• Björn Sparrman, a graduate student in the MIT Program in Art, Culture, and Technology, performs at the Institute for Contemporary Art in Boston. Sparrman and three other undergraduate and graduate students from MIT are conducting a series of 10

    Björn Sparrman, a graduate student in the MIT Program in Art, Culture, and Technology, performs at the Institute for Contemporary Art in Boston. Sparrman and three other undergraduate and graduate students from MIT are conducting a series of 10 "actions" in the museum to accompany an exhibition about the legacy of Black Mountain College.

    Photo courtesy of the Program in Art, Culture, and Technology.

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A school as a classroom

Björn Sparrman, a graduate student in the MIT Program in Art, Culture, and Technology, performs at the Institute for Contemporary Art in Boston.

Students in the Program in Art, Culture and Technology perform at Boston's Institute of Contemporary Art.


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In August 1952 at Black Mountain College in Asheville, North Carolina, the composer John Cage staged a historic performance entitled "Theater Piece No. 1 (Black Mountain Piece)."

Unlike conventional theater, in which action takes place in the center or on a stage, Cage’s event distributed movement, music, and other activities throughout a space and without a rigid script. There were no rehearsals or recordings, and recollections of the evening differ, but the event — later known as the first “Happening” — is now considered a seminal moment in the history of art.

This fall, four students from MIT are performing a series of experimental “actions” at Boston's Institute of Contemporary Art (ICA), inspired by “Leap Before You Look: Black Mountain College 1933–1957,” a current exhibition that celebrates the legacy of the college and its influence on contemporary culture.

The four students are enrolled in the Performing Arts Workshop (PAW), an MIT course being taught this semester by Kelly Nipper, a lecturer in the MIT Program in Art, Culture, and Technology (ACT). Nipper was one of five Boston-based artists invited by the ICA to participate in live performances to accompany the exhibition, but she asked the ICA if her students could take the spotlight instead.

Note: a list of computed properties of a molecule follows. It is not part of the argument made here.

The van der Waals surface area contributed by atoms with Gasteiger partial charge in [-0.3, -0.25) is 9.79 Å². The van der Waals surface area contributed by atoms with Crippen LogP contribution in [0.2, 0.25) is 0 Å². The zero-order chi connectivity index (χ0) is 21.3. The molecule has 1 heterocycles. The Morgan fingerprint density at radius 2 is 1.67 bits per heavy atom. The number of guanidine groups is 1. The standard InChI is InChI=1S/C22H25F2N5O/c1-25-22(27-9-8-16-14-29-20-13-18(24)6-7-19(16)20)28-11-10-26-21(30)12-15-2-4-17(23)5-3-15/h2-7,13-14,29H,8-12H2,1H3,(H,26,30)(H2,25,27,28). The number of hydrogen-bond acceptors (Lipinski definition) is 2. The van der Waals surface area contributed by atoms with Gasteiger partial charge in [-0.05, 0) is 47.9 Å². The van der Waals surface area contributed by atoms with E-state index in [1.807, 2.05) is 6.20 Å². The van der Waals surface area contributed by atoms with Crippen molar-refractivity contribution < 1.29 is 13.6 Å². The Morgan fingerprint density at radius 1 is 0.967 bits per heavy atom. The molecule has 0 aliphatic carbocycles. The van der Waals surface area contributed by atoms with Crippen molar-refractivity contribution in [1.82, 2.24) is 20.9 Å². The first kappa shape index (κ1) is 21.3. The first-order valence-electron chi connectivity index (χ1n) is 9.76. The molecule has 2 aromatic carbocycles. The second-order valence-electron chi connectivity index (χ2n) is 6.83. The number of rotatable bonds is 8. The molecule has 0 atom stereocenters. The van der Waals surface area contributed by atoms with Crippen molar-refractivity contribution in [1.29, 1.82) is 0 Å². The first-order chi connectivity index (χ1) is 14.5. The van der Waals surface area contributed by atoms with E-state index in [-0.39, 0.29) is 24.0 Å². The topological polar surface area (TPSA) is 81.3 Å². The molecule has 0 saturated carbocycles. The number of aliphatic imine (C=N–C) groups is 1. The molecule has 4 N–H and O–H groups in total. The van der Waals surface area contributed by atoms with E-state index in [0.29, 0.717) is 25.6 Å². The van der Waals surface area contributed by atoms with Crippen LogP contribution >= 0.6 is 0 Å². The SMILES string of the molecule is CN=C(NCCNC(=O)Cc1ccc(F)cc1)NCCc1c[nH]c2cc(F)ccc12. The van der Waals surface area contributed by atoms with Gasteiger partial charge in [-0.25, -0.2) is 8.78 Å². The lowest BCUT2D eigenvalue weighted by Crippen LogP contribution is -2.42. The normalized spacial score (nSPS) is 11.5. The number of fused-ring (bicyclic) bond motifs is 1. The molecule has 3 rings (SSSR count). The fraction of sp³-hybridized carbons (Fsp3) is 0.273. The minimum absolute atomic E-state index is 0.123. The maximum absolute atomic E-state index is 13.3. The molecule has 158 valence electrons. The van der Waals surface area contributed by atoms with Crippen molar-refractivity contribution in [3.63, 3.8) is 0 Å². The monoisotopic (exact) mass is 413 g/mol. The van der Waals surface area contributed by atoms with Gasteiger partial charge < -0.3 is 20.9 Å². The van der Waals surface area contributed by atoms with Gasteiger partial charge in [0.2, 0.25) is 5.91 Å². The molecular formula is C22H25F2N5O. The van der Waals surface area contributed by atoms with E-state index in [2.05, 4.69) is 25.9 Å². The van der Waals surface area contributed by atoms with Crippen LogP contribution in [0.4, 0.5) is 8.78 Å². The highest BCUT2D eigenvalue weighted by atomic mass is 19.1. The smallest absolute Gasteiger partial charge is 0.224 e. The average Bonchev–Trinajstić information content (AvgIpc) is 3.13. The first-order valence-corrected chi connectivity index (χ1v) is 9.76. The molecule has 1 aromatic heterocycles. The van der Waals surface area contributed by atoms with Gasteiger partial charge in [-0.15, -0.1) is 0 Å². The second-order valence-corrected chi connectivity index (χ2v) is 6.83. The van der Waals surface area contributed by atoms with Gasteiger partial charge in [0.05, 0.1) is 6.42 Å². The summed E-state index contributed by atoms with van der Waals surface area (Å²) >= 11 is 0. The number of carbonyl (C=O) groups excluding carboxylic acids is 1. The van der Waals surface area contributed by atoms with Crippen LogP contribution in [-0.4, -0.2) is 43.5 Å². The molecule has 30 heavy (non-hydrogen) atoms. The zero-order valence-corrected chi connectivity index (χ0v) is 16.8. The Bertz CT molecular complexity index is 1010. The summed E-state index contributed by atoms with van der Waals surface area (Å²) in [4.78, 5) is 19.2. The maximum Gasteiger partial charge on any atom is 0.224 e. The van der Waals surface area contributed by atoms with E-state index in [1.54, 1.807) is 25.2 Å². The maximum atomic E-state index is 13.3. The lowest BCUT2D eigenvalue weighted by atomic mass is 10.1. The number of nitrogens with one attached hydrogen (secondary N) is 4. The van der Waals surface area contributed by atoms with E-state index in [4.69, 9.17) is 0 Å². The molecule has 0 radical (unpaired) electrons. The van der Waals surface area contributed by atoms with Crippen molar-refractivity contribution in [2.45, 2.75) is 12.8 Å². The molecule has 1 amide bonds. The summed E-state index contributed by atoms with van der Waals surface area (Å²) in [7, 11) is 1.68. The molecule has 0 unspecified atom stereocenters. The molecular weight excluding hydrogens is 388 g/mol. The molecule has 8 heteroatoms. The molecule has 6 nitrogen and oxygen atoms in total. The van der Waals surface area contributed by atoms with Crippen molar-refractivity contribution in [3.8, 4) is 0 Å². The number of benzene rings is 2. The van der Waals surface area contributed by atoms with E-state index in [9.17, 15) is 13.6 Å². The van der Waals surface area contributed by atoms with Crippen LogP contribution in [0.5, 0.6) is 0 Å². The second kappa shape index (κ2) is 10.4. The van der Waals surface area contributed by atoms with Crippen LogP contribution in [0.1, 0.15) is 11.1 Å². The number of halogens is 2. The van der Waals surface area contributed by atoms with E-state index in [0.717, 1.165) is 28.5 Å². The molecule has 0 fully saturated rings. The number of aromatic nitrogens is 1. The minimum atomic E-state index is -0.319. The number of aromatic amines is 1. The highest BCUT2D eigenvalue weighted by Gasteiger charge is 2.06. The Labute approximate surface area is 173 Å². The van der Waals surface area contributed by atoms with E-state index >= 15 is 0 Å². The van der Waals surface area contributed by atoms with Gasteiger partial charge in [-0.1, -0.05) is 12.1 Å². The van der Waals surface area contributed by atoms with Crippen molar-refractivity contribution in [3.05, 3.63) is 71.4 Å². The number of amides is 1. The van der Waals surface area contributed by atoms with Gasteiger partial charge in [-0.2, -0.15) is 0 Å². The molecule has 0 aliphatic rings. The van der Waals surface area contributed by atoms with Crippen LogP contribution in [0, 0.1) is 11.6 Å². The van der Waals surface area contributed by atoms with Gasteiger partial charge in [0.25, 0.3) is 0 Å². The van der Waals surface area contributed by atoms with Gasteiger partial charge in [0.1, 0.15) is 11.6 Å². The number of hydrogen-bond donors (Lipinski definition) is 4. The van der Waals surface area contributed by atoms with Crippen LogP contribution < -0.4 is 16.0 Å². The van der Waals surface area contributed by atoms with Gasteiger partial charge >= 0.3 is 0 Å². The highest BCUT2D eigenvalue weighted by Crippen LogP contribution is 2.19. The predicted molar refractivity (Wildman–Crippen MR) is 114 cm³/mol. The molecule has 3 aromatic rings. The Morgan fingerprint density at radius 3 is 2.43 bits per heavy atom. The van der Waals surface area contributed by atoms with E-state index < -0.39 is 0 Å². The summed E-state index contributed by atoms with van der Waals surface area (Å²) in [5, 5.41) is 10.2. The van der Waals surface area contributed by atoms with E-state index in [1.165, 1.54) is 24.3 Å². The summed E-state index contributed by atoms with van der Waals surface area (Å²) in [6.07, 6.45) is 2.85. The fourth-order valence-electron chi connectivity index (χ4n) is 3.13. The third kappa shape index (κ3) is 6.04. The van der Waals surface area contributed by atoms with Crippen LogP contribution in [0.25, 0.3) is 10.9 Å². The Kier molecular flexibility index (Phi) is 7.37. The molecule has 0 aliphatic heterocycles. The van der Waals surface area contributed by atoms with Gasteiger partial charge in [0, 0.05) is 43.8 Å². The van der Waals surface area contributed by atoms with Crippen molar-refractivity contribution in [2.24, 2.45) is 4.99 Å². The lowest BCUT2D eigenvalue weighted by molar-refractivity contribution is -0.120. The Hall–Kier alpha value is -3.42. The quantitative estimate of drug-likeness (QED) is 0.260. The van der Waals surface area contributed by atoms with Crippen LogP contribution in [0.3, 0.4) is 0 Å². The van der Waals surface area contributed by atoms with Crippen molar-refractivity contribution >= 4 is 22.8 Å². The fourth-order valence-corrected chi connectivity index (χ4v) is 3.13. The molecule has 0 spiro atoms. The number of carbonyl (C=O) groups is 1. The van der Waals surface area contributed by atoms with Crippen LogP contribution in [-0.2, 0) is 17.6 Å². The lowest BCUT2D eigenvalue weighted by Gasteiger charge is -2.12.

“The course focuses on process — the tacit, embodied, and intrinsic act of doing as expression and practice by blurring the divide between art and production,” Nipper says.

Nipper’s decision, which the ICA backed, reflects the pedagogy that Black Mountain College was known for. Though short-lived, the small, experimental school in the Blue Ridge Mountains of North Carolina is famous for a progressive educational approach that replaced rote memorization with critical thinking and risk-taking and encouraged faculty and students to engage robustly with each other. The faculty included some of the most influential artists, musicians, poets, and thinkers of the time, including Merce Cunningham, Josef Albers, and Buckminster Fuller.

Drawing from history — and each other

The performances by the MIT students and the four other Boston artists invited by the ICA are called "Theater Piece No. 1 x 50," a series of actions that will take place in November and December in the ICA galleries and throughout the museum.

The students — undergraduate Andre Aboulian and graduate students Jessika Khazrik, Jose Rivera, and Björn Sparrman — will draw not only from history, but also from their own and each other’s unique talents and experiences for 10 live performances.

A full schedule of MIT performances at the ICA is listed on the ACT website.

Collaboration across the arts and sciences

During a recent morning, Aboulian sat on the floor of the ICA’s cavernous, sun-filled lobby, employing hand tools to pull apart discarded electronics — a bar-code scanner, a server power supply, a CD drive — then energizing their internal components individually. On the other side of the box sat Rivera, who amplified, mixed, and transformed the sounds of these elements, as well as those emitted from the process of deconstruction. What started as whirs and taps soon resembled the roar of waves and thunder coming from overhead.

“This is in line with the Black Mountain College and MIT ethos of learning by doing. Experimentation is part of that process, which I think is consistent with any art or science endeavor,” Rivera says.

In an earlier piece, Sparrman moved through a room rearranging pots that he had made, while Rivera mapped his movement over time and then hand-wrote and performed a musical score base on Sparrman’s movements.

“It’s really nice to be able to do things that are indeterminate or unknown,” Sparrman says. “I think it’s very rare for students to get an opportunity like this.”

The performances often bring together distinct perspectives. For example, Rivera is a graduate student with a background in architecture and sound, while Aboulian is a senior majoring in electrical engineering and computer science. “This is the thing about ACT,” Nipper says. “It is an experimental artistic community that like Black Mountain College prioritizes practice before theory, experience before knowledge, and search before research.”   

A school becomes a classroom

The chance nature of the performances is one of their most compelling aspects, says ICA Assistant Curator Ruth Erickson, who works closely with the PAW students, visiting them in their classroom at MIT to brainstorm their performances, hosting them at the ICA for a sneak preview of the exhibit, and peppering them with questions after their performances.

“I love the idea of an exhibit about a school becoming a classroom,” Erickson says.


Topics: Arts, Art, Culture and Technology, Classes and programs, Students, Graduate, postdoctoral, School of Architecture and Planning, Special events and guest speakers

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